A Zumba-A-Thon event sponsored by Wisconsin Region BBG. There is a registration fee, and all proceeds from the event will be donated to Advocates of Ozaukee.
What is Advocates of Ozaukee?
Advocates of Ozaukee is an agency that provides services for those who may be experiencing domestic or sexual violence. www.advocates-oz.org
Who can participate in Shake It for Our Sisters?
This event is open to all female community members.
BBGs are encouraged to attend and bring mothers, sisters, aunts, grandmothers, friends and more.
I am not Jewish or my friend is not Jewish, is it okay if we attend?
You do not need to be Jewish to attend.
How do I register?
BBG members can register online at blinked.org.
Everyone can register by calling 414-326-2808 or emailing email@example.com or stopping by the BBYO Offices.
If you are an Elite member, you can register at the front desk.
Are the Zumba Instructors certified?
Absolutely, our instructors are real Zumba certified instructors.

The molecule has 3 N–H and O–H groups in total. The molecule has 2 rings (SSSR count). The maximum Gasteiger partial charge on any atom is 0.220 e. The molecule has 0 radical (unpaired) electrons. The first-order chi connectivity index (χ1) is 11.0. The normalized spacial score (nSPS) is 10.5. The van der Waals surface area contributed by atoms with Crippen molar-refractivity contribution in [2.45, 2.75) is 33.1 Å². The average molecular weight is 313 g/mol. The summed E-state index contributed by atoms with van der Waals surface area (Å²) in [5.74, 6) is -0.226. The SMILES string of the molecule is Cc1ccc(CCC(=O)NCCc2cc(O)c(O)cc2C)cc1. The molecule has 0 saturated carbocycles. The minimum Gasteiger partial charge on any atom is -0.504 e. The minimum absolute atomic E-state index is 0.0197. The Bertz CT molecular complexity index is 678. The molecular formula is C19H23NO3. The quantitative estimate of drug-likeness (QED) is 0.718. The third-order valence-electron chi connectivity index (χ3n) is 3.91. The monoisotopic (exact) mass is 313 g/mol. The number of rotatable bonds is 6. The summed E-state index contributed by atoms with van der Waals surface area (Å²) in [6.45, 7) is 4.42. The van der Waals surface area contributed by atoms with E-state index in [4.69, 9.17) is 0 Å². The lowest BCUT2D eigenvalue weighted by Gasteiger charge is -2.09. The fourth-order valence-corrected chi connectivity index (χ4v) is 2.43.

Later this week, 2,400 teens from 48 states and 27 countries will come together for the largest teen gathering of the year – BBYO International Convention (IC). From Feb. 11-15 the teens will gather in Baltimore to hear from distinguished change makers, such as Cornell Brooks, president and CEO of the NAACP; Casey Neistat, film director and popular YouTube creative; and Meighan Stone, president of the Malala Fund.
From February 11-15, teens, philanthropists, Jewish professionals and communal leaders will participate in two signature teen events – a Summit on Jewish Teens and BBYO’s International Convention 2016. The two events, centered around teen engagement, are expected to bring together approximately 3,000 teens, funders, practitioners and leaders from across the country.
South Jersey Region BBYO gathered December 11-13 for our Winter Retreat, a newer tradition for the region that combines our Judaism-focused convention (called Kallah) with the respective Brotherhood and Sisterhood overnight events.
The entire Jewish community must face the multi-faceted challenge of engaging our youth. Our collective Jewish future depends on it. No single approach, organization, funder or community will succeed if we do not think and act differently than in the past. That’s why we are flying across the country from California to attend the Summit on Jewish Teens in Baltimore next month.
What’s the difference between an ‘organization’ and a ‘movement’? The collaboration between BBYO and Repair the World taking place over MLK Weekend illustrates how two organizations are using a movement model to engage teens and change lives.